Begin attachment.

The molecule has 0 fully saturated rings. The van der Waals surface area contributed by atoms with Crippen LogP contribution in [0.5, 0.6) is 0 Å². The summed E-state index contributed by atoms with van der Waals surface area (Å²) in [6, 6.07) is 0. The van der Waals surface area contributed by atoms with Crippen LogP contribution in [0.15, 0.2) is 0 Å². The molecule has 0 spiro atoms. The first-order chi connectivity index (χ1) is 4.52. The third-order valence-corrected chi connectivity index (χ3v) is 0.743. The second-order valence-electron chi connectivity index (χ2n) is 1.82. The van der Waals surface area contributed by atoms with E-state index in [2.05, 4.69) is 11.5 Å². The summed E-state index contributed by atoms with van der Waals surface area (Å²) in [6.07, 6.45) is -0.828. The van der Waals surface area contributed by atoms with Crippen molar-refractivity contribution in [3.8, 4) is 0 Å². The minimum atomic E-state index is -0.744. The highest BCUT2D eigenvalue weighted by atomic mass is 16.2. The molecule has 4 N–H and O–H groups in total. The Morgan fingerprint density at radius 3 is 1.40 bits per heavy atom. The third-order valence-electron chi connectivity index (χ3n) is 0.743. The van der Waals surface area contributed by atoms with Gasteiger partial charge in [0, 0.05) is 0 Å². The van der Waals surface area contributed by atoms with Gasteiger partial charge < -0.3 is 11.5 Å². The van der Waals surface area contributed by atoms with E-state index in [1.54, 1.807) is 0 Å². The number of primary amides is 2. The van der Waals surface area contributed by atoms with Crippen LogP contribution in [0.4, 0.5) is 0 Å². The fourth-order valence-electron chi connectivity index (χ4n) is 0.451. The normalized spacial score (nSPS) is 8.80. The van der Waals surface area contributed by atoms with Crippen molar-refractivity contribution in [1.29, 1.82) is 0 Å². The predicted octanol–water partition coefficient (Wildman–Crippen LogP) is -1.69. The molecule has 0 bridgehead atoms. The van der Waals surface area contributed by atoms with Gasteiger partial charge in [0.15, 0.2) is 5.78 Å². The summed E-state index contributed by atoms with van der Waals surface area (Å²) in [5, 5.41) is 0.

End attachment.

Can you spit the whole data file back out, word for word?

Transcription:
The molecule has 0 fully saturated rings. The van der Waals surface area contributed by atoms with Crippen LogP contribution in [0.5, 0.6) is 0 Å². The summed E-state index contributed by atoms with van der Waals surface area (Å²) in [6, 6.07) is 0. The van der Waals surface area contributed by atoms with Crippen LogP contribution in [0.15, 0.2) is 0 Å². The molecule has 0 spiro atoms. The first-order chi connectivity index (χ1) is 4.52. The third-order valence-corrected chi connectivity index (χ3v) is 0.743. The second-order valence-electron chi connectivity index (χ2n) is 1.82. The van der Waals surface area contributed by atoms with E-state index in [2.05, 4.69) is 11.5 Å². The summed E-state index contributed by atoms with van der Waals surface area (Å²) in [6.07, 6.45) is -0.828. The van der Waals surface area contributed by atoms with Crippen molar-refractivity contribution in [3.8, 4) is 0 Å². The minimum atomic E-state index is -0.744. The highest BCUT2D eigenvalue weighted by atomic mass is 16.2. The molecule has 4 N–H and O–H groups in total. The Morgan fingerprint density at radius 3 is 1.40 bits per heavy atom. The third-order valence-electron chi connectivity index (χ3n) is 0.743. The van der Waals surface area contributed by atoms with Gasteiger partial charge in [0, 0.05) is 0 Å². The van der Waals surface area contributed by atoms with Gasteiger partial charge < -0.3 is 11.5 Å². The van der Waals surface area contributed by atoms with E-state index in [1.54, 1.807) is 0 Å². The number of primary amides is 2. The van der Waals surface area contributed by atoms with Crippen LogP contribution in [0.4, 0.5) is 0 Å². The fourth-order valence-electron chi connectivity index (χ4n) is 0.451. The normalized spacial score (nSPS) is 8.80. The van der Waals surface area contributed by atoms with Crippen molar-refractivity contribution in [1.29, 1.82) is 0 Å². The predicted octanol–water partition coefficient (Wildman–Crippen LogP) is -1.69. The molecule has 0 bridgehead atoms. The van der Waals surface area contributed by atoms with Gasteiger partial charge in [0.15, 0.2) is 5.78 Å². The summed E-state index contributed by atoms with van der Waals surface area (Å²) in [5, 5.41) is 0.